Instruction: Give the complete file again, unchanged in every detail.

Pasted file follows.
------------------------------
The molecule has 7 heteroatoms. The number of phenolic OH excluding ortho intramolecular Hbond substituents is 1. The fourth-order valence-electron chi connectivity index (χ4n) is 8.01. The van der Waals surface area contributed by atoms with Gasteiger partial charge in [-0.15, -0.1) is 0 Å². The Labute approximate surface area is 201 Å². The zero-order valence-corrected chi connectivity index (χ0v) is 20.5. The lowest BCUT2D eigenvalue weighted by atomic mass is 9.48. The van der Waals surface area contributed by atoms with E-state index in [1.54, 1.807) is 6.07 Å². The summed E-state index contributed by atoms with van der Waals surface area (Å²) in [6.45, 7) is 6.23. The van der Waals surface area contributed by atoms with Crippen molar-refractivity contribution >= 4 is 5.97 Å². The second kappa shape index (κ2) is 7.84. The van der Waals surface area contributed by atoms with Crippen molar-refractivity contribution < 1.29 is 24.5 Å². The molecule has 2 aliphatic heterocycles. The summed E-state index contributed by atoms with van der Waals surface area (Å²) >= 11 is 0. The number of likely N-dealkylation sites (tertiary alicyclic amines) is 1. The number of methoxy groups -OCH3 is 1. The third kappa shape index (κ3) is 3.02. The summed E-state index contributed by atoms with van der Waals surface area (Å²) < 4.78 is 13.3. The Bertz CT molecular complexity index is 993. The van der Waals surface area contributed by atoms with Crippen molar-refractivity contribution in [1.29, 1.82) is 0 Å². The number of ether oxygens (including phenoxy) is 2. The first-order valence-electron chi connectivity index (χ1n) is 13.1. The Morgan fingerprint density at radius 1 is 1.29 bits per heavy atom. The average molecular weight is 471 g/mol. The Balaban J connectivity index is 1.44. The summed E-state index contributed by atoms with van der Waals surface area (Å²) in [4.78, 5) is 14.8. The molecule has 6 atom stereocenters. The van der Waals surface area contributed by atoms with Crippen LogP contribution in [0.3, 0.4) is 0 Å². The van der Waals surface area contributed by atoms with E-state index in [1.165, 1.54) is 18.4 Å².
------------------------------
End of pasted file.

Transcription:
The molecule has 7 heteroatoms. The number of phenolic OH excluding ortho intramolecular Hbond substituents is 1. The fourth-order valence-electron chi connectivity index (χ4n) is 8.01. The van der Waals surface area contributed by atoms with Gasteiger partial charge in [-0.15, -0.1) is 0 Å². The Labute approximate surface area is 201 Å². The zero-order valence-corrected chi connectivity index (χ0v) is 20.5. The lowest BCUT2D eigenvalue weighted by atomic mass is 9.48. The van der Waals surface area contributed by atoms with E-state index in [1.54, 1.807) is 6.07 Å². The summed E-state index contributed by atoms with van der Waals surface area (Å²) in [6.45, 7) is 6.23. The van der Waals surface area contributed by atoms with Crippen molar-refractivity contribution >= 4 is 5.97 Å². The second kappa shape index (κ2) is 7.84. The van der Waals surface area contributed by atoms with Crippen molar-refractivity contribution < 1.29 is 24.5 Å². The molecule has 2 aliphatic heterocycles. The summed E-state index contributed by atoms with van der Waals surface area (Å²) >= 11 is 0. The number of likely N-dealkylation sites (tertiary alicyclic amines) is 1. The number of methoxy groups -OCH3 is 1. The third kappa shape index (κ3) is 3.02. The summed E-state index contributed by atoms with van der Waals surface area (Å²) < 4.78 is 13.3. The Bertz CT molecular complexity index is 993. The van der Waals surface area contributed by atoms with Crippen molar-refractivity contribution in [1.29, 1.82) is 0 Å². The number of ether oxygens (including phenoxy) is 2. The first-order valence-electron chi connectivity index (χ1n) is 13.1. The Morgan fingerprint density at radius 1 is 1.29 bits per heavy atom. The average molecular weight is 471 g/mol. The Balaban J connectivity index is 1.44. The summed E-state index contributed by atoms with van der Waals surface area (Å²) in [4.78, 5) is 14.8. The molecule has 6 atom stereocenters. The van der Waals surface area contributed by atoms with Crippen LogP contribution in [0.3, 0.4) is 0 Å². The van der Waals surface area contributed by atoms with E-state index in [1.165, 1.54) is 18.4 Å².